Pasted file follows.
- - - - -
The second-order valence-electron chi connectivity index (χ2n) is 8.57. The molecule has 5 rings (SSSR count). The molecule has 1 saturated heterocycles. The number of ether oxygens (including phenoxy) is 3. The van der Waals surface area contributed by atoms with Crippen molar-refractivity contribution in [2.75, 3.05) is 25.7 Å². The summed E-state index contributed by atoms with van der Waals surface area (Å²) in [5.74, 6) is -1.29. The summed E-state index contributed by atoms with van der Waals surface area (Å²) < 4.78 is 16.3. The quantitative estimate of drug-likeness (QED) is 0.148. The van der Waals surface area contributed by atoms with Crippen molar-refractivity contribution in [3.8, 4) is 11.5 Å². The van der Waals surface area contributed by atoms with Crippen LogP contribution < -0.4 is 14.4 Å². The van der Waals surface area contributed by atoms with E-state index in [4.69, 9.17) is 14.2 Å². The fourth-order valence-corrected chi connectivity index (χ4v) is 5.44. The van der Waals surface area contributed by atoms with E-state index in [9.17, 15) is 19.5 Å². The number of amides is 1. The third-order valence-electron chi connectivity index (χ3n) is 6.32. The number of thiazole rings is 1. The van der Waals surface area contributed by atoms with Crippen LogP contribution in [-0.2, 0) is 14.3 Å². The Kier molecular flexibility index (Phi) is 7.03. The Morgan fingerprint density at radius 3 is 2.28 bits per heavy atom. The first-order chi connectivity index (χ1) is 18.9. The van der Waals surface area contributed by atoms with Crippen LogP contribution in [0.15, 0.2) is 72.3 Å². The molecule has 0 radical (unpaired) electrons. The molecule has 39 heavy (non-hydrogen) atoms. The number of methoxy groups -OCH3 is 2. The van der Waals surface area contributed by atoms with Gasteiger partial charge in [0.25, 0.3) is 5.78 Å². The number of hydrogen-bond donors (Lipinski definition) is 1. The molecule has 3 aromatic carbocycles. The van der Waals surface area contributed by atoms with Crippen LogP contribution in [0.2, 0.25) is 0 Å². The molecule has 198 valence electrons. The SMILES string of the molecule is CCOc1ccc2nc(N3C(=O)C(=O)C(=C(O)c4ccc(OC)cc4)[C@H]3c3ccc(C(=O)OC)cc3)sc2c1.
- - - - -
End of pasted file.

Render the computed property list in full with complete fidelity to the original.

The second-order valence-electron chi connectivity index (χ2n) is 8.57. The molecule has 5 rings (SSSR count). The molecule has 1 saturated heterocycles. The number of ether oxygens (including phenoxy) is 3. The van der Waals surface area contributed by atoms with Crippen molar-refractivity contribution in [2.75, 3.05) is 25.7 Å². The summed E-state index contributed by atoms with van der Waals surface area (Å²) in [5.74, 6) is -1.29. The summed E-state index contributed by atoms with van der Waals surface area (Å²) < 4.78 is 16.3. The quantitative estimate of drug-likeness (QED) is 0.148. The van der Waals surface area contributed by atoms with Crippen molar-refractivity contribution in [3.8, 4) is 11.5 Å². The van der Waals surface area contributed by atoms with Crippen LogP contribution < -0.4 is 14.4 Å². The van der Waals surface area contributed by atoms with E-state index in [4.69, 9.17) is 14.2 Å². The fourth-order valence-corrected chi connectivity index (χ4v) is 5.44. The van der Waals surface area contributed by atoms with E-state index in [9.17, 15) is 19.5 Å². The number of amides is 1. The third-order valence-electron chi connectivity index (χ3n) is 6.32. The number of thiazole rings is 1. The van der Waals surface area contributed by atoms with Crippen LogP contribution in [-0.2, 0) is 14.3 Å². The Kier molecular flexibility index (Phi) is 7.03. The Morgan fingerprint density at radius 3 is 2.28 bits per heavy atom. The first-order chi connectivity index (χ1) is 18.9. The van der Waals surface area contributed by atoms with Crippen LogP contribution in [0.15, 0.2) is 72.3 Å². The molecule has 0 radical (unpaired) electrons. The molecule has 39 heavy (non-hydrogen) atoms. The number of methoxy groups -OCH3 is 2. The van der Waals surface area contributed by atoms with Gasteiger partial charge in [0.25, 0.3) is 5.78 Å². The number of hydrogen-bond donors (Lipinski definition) is 1. The molecule has 3 aromatic carbocycles. The van der Waals surface area contributed by atoms with Crippen LogP contribution in [0.2, 0.25) is 0 Å². The molecule has 198 valence electrons. The SMILES string of the molecule is CCOc1ccc2nc(N3C(=O)C(=O)C(=C(O)c4ccc(OC)cc4)[C@H]3c3ccc(C(=O)OC)cc3)sc2c1.